ANGELINE, COHEN AND JON – Grace Will Lead Me Home (Invisible Folk)

Grace Will Lead Me HomeThat’ll be Morrison, Braithwaite-Kilcoyne and Bickley, then, partnering up for a concept album its themes bookended by the 250th anniversary of ‘Amazing Grace’ in 2023 and 2025’s 300th birthday of its writer, John Newton. One of the world’s best known hymns, recordings of which range from Judy Collins, The Byrds and Aretha Franklin to the 1972 UK No 1 by The Royal Scots Dragoon Guards, the history behind it is somewhat less known, the famous tune (‘New Britain’) only being adopted 70 years after Newton penned the words while the closing “Bright shining as the sun” verse is actually lifted from an African-American spiritual, ‘Jerusalem, My Happy Home’. Which leads to another intriguing historical note in that, while Newton was an English evangelical Anglican cleric and abolitionist, he had previously captained slave ships and actively invested in the slave trade. And yet even descendants of such slaves have embraced the hymn.

Part of a wider Invisible Folk project in tandem with the Arts Council and the Cowper and Newton Museum involving a series of podcast interviews, Bickley invited Cohen and Angeline, both of whom had previously explored slavery issues, notably he via Reg Meuross’s Stolen From God and she her own Sorrow Songs, to join and write new songs exploring the dilemmas and controversies surrounding the hymn. As such, one from each, provide the first two tracks, opening with Morrison’s traditional folk sounding ‘Dear Polly’ based around letters Newton wrote to his wife, and sung by herself and Bickley in their respective voices. That’s followed by Braithwaite-Kilcoyne’s concertina-wheezing ‘Press Gang Song’, an equally traditional, broadside-like song in which the narrator questions how easily the brutality of the slave trade was accepted by those involved (“Can you sail to distant lands to a far foreign shore/Plunder realms without mercy claim your spoils of war/Stealing souls for you chattles, their lives to decayed?… Can you abuse your fellow man lead him shackled in chains and can you brutalise and violate, disregard their cries of pain?/can you cast them overboard to a watery grave/for when that you do you shall master your trade”).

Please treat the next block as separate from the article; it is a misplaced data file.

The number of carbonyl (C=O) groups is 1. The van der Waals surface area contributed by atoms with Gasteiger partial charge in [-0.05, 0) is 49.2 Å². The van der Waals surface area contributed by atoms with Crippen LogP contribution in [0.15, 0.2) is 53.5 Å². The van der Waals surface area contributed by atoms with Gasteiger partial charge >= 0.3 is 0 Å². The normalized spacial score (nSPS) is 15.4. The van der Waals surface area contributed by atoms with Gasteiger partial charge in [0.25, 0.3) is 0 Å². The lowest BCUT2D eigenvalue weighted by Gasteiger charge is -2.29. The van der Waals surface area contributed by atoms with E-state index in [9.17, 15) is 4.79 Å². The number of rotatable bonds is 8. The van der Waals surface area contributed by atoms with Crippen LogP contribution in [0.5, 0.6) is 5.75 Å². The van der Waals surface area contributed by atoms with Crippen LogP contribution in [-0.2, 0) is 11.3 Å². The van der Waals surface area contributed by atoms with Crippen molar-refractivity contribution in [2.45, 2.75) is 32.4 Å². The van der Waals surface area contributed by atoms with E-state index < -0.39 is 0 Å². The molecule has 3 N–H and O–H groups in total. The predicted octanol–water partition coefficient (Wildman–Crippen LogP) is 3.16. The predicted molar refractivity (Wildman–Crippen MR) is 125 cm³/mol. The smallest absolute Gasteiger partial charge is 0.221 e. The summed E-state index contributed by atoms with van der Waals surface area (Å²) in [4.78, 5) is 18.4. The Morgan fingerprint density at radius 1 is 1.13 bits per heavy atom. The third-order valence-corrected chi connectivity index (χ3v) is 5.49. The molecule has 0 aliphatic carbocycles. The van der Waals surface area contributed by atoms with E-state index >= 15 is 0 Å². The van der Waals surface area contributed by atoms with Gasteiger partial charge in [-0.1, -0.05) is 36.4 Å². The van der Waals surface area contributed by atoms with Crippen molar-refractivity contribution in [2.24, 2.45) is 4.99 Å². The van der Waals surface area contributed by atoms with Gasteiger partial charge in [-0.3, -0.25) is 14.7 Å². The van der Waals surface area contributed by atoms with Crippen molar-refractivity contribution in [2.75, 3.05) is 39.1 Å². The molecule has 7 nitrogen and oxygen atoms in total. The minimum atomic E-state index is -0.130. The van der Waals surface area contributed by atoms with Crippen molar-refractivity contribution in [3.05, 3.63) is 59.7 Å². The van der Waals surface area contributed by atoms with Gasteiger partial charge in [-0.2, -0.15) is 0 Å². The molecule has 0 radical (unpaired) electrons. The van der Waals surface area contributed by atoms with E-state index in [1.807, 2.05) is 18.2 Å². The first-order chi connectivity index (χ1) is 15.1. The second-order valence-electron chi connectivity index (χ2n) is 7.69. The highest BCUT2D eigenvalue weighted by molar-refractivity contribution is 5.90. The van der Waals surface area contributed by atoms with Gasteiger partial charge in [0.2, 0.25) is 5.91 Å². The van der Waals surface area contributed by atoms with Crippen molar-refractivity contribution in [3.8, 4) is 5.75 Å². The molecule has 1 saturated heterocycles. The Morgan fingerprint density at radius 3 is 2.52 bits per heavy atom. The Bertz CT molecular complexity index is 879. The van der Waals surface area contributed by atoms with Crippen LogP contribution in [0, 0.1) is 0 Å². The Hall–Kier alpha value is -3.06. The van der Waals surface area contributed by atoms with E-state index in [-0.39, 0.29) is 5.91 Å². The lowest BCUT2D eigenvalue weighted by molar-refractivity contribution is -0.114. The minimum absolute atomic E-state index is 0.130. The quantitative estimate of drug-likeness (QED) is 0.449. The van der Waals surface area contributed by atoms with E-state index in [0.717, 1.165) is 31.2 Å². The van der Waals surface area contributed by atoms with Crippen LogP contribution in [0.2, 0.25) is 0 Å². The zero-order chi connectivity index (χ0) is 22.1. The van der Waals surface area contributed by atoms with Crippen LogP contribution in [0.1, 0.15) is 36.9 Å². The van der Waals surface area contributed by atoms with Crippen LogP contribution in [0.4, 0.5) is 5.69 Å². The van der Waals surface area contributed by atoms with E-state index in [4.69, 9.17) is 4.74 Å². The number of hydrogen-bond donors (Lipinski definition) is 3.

Two more Morrison numbers follow, gospel and doo wop coming together on the title track (“When you feel like a ship that is rudderless/When you feel like a child that is motherless/When you feel overwhelmed by the otherness/It’s Grace that will lead me home”), the first to mention the hymn by name and performed with a children’s choir in the Cowper and Newton Museum courtyard, giving way to the clattery ‘Turn Round Newton’, a number about his relationship with fellow Anglican hymnist William Cowper who, in the song at least, could do without him turning up whenever he feels like it (“Oh ring a ding ding John’s at my bell imagining I’m in mortal hell/Today my mortal dread is all in dear John’s head and all I want is peace to sup my tea and bite me bread but no such thing…if I wanted to see you I’d open the door”).